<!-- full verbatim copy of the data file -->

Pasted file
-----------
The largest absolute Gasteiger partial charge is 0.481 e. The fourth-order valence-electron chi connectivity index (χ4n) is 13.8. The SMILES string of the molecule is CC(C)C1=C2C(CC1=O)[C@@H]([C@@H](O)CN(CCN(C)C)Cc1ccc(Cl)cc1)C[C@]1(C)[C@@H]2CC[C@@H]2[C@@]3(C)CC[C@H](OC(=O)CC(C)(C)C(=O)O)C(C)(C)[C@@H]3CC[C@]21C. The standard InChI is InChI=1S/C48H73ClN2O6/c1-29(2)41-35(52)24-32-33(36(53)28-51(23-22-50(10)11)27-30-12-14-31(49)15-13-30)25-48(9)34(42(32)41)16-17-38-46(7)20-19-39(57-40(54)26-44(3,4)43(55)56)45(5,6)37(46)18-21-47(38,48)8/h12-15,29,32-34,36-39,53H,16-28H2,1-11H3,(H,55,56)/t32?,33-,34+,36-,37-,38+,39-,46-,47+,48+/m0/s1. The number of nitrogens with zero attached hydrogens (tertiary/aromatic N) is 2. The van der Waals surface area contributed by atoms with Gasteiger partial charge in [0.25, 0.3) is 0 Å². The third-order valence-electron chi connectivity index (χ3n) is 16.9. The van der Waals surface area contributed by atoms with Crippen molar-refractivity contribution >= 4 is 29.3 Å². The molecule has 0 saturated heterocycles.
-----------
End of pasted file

The largest absolute Gasteiger partial charge is 0.481 e. The fourth-order valence-electron chi connectivity index (χ4n) is 13.8. The SMILES string of the molecule is CC(C)C1=C2C(CC1=O)[C@@H]([C@@H](O)CN(CCN(C)C)Cc1ccc(Cl)cc1)C[C@]1(C)[C@@H]2CC[C@@H]2[C@@]3(C)CC[C@H](OC(=O)CC(C)(C)C(=O)O)C(C)(C)[C@@H]3CC[C@]21C. The standard InChI is InChI=1S/C48H73ClN2O6/c1-29(2)41-35(52)24-32-33(36(53)28-51(23-22-50(10)11)27-30-12-14-31(49)15-13-30)25-48(9)34(42(32)41)16-17-38-46(7)20-19-39(57-40(54)26-44(3,4)43(55)56)45(5,6)37(46)18-21-47(38,48)8/h12-15,29,32-34,36-39,53H,16-28H2,1-11H3,(H,55,56)/t32?,33-,34+,36-,37-,38+,39-,46-,47+,48+/m0/s1. The number of nitrogens with zero attached hydrogens (tertiary/aromatic N) is 2. The van der Waals surface area contributed by atoms with Gasteiger partial charge in [0.25, 0.3) is 0 Å². The third-order valence-electron chi connectivity index (χ3n) is 16.9. The van der Waals surface area contributed by atoms with Crippen molar-refractivity contribution >= 4 is 29.3 Å². The molecule has 0 saturated heterocycles.